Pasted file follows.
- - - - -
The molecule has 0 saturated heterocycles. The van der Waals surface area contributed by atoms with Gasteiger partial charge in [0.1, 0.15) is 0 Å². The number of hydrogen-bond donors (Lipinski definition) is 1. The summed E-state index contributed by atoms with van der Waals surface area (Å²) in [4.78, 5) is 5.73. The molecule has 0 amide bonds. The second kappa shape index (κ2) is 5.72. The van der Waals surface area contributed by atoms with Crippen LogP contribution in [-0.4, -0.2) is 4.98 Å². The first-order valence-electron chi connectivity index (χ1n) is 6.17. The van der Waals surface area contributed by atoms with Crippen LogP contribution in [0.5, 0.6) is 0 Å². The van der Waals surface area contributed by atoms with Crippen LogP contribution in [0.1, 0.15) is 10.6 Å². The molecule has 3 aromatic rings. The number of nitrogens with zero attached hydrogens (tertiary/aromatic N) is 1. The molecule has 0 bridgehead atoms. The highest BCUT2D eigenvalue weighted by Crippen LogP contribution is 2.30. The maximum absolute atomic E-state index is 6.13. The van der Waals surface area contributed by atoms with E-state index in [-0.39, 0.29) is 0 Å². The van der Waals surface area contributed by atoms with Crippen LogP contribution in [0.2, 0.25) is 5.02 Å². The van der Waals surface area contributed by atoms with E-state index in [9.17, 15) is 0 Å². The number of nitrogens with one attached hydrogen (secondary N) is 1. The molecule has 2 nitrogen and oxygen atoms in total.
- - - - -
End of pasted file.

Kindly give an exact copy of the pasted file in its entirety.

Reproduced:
The molecule has 0 saturated heterocycles. The van der Waals surface area contributed by atoms with Gasteiger partial charge in [0.1, 0.15) is 0 Å². The number of hydrogen-bond donors (Lipinski definition) is 1. The summed E-state index contributed by atoms with van der Waals surface area (Å²) in [4.78, 5) is 5.73. The molecule has 0 amide bonds. The second kappa shape index (κ2) is 5.72. The van der Waals surface area contributed by atoms with Crippen LogP contribution in [-0.4, -0.2) is 4.98 Å². The first-order valence-electron chi connectivity index (χ1n) is 6.17. The van der Waals surface area contributed by atoms with Crippen LogP contribution in [0.5, 0.6) is 0 Å². The van der Waals surface area contributed by atoms with Crippen LogP contribution in [0.1, 0.15) is 10.6 Å². The molecule has 3 aromatic rings. The number of nitrogens with zero attached hydrogens (tertiary/aromatic N) is 1. The molecule has 0 bridgehead atoms. The highest BCUT2D eigenvalue weighted by Crippen LogP contribution is 2.30. The maximum absolute atomic E-state index is 6.13. The van der Waals surface area contributed by atoms with E-state index in [-0.39, 0.29) is 0 Å². The van der Waals surface area contributed by atoms with Crippen LogP contribution in [0.2, 0.25) is 5.02 Å². The van der Waals surface area contributed by atoms with E-state index in [9.17, 15) is 0 Å². The number of nitrogens with one attached hydrogen (secondary N) is 1. The molecule has 2 nitrogen and oxygen atoms in total.